John Marshall's Biographical dictionary has been used extenively on this website for checking basic biographical data (dates of birth and death). It is a superb book as is his history of the Lancashire & Yorkshire Railway. His Guinness book of rail facts and feats should have been used by the compilers of the Oxford Companion, but is not cited. This arrogant pair might have learned much about how to structure a major reference work to make it lucid to the user: they would also have seen that even the clearest of such structures requires an index and that illustrations can be useful. Even the quester after information about railways in literature and fine art may find it useful to examine Marshall's book as well as the Oxford Companion.
John Marshall died on 12 November 2008 at the age of 86. J. Rly Canal Hist. Soc., 2009, 36, 56 contains an obituary by someone who had first encountered him as a schoolboy in the woodwork room at Canon Slade Grammar School in Bolton where "Sir" was requested to form a school railway society. John was born in Nottingham on 1 May 1922, and like many deeply rooted railway enthusiasts shared a passion for music, playing the flute, but also extending to harpsichord building. He took early retirement in 1982 to live in Bewdley to be near the Severn Valley Railway. A letter to J. Rly Canal Hist. Soc., 2003, 34, 330-1 showed his care for historical detail where he questioned an alleged friendship between Bruckner and Golsdorf and showed it to be based upon a sophisticated April Fool's Day hoax. He was an excellent reviewer of books as is shown by his demolition of Chackfield's poor "literary" style in his biography of Collett....
Biographical dictionary of railway
engineers. 2nd ed. London: Railway & Canal Historical
Society, 2003. [Originally published Newton Abbot: David & Charles, 1978].
Includes both Civil & Mechanical engineers, and European and North American engineers. Some omissions were noted in the Introduction to the first edition, but this is not repeated. Some errors (mainly literals) have been found. A key point is his quest for birth/death and marriage dates. Inevitably, much of the biographical section on this website made use of the first edition. It is intended to verify the data on the website against this new edition. There are (still) some strange omissions, notably James Milne, educated as engineer at Swindon under Churchward, and people like James Clayton and Tom Coleman (that is the senior draughtsman, who were much more than draughtsman, and in the case of Clayton contributed a substantial literature. The first edition was criticised by Simmons for not always being accurate (more of kettles calling pots). The second edition is now out-of-print. Copies should be found in the libraries of all unitary authorities, places calling themselves "cities", etc.. Reviewed by Bob Miller in J. Rly Canal Hist. Soc., 2003, 34, 382: includes specific omissions. Further major omissions: William John Macquorn Rankine: of the Rankine Cycle, and Basil Mott and Sir Charles Edward Inglis.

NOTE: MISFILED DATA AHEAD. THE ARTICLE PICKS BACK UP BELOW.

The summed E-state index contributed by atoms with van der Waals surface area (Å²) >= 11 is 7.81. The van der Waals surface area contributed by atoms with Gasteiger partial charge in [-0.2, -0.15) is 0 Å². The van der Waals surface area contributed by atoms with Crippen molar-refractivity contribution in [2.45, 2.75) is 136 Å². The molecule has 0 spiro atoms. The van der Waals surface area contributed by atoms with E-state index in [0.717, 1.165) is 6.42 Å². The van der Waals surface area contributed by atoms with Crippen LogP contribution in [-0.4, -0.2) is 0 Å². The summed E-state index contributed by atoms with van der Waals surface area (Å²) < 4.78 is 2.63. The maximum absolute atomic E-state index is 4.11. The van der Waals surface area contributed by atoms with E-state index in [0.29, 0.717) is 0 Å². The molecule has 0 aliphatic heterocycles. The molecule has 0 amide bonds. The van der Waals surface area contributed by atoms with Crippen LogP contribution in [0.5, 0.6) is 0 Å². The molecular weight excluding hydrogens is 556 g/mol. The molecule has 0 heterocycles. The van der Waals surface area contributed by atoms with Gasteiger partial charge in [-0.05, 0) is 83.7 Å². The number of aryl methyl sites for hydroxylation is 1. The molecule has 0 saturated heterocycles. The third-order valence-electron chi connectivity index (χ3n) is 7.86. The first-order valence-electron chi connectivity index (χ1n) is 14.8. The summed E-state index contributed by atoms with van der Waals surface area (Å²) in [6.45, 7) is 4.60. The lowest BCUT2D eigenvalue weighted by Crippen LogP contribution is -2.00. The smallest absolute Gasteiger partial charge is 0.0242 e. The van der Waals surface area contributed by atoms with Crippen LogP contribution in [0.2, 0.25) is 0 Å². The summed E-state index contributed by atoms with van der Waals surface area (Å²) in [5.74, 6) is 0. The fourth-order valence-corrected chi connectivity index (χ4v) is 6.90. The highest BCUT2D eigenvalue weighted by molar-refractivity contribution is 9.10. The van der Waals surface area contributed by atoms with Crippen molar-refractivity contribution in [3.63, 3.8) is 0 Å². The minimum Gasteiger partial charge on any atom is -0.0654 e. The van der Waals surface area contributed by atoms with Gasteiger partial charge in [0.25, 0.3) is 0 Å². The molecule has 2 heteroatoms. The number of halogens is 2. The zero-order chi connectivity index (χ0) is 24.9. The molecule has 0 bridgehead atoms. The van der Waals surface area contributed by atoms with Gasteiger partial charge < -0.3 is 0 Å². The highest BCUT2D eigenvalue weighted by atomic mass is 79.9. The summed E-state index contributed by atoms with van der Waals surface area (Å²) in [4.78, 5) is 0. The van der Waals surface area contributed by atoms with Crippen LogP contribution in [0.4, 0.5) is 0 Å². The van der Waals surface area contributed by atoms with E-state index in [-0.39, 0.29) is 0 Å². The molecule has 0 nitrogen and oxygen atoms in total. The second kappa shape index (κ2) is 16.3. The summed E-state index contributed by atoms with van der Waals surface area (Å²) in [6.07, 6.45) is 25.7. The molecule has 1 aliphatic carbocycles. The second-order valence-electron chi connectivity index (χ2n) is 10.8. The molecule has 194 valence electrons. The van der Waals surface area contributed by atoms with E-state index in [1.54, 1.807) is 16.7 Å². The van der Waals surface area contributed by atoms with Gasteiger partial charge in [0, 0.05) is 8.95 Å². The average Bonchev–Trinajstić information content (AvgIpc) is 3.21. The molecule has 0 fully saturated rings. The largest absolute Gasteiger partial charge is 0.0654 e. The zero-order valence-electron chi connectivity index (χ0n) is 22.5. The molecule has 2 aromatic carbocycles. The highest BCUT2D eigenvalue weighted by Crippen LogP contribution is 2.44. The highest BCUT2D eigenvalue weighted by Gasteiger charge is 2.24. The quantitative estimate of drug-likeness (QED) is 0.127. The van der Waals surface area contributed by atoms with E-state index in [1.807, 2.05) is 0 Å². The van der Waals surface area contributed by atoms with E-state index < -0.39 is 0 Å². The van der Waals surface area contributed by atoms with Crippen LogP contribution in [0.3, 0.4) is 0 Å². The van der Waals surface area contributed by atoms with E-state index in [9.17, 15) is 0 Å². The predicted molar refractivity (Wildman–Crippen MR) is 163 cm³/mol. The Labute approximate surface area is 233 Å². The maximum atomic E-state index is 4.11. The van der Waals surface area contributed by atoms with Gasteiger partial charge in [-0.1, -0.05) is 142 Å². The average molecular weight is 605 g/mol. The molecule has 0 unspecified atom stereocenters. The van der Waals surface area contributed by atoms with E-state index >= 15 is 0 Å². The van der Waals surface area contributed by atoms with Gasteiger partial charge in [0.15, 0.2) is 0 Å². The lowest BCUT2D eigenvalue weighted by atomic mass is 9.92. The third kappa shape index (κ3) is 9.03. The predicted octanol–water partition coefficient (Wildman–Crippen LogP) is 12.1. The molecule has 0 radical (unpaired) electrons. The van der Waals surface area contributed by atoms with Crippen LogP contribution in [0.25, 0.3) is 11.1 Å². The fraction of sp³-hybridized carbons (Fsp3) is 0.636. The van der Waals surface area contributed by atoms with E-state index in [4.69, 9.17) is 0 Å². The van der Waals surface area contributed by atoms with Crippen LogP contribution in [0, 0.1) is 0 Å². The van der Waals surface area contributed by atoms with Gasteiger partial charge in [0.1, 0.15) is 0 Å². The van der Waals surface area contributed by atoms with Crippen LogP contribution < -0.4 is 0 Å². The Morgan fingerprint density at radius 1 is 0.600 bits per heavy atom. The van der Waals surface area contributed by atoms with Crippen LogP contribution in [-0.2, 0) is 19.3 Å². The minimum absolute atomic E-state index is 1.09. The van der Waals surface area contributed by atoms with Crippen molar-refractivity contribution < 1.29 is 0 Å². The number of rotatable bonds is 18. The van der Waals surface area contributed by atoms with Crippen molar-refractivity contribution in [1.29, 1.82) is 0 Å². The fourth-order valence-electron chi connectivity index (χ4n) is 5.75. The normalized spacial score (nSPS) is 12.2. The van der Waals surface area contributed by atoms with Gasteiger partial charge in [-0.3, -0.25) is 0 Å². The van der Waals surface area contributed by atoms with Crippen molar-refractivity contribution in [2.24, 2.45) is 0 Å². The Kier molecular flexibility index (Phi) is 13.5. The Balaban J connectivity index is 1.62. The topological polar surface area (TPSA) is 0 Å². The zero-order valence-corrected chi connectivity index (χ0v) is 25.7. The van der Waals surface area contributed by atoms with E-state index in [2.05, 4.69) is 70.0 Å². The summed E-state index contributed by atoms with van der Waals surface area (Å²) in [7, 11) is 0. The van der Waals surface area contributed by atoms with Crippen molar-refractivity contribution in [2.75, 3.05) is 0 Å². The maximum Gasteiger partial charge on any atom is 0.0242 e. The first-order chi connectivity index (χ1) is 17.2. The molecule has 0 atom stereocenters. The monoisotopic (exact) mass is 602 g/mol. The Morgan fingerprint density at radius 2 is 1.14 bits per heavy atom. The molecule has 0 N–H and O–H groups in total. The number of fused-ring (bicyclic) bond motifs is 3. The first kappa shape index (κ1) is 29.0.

The Guinness book of railway facts and feats.
London: Guinness Superlatives, 1971. 255pp.
Several more recent editions. The jacket contains an illustration of the compiler. First edition contains notes on Geoghegan patent locomotives for Guinness brewery in Dublin..
Guinness book of rail facts & figures 3rd ed. London: Guinness Superlatives, 1979.
Balkwill, Richard with John Marshall. 6th ed. of above Guinness book..
Lancashire & Yorkshire Railway.
Newton Abbot: David & Charles. 1969-72. 3v.
A good historical survey which is strong on biographical material. Obituarist noted that the Author did not like this major work to be described as "definitive" which says much about his quest for veracity..
See also letter in Br. Rly J., 1986, 2, 173 which gives some indication of his working methods and thoroughness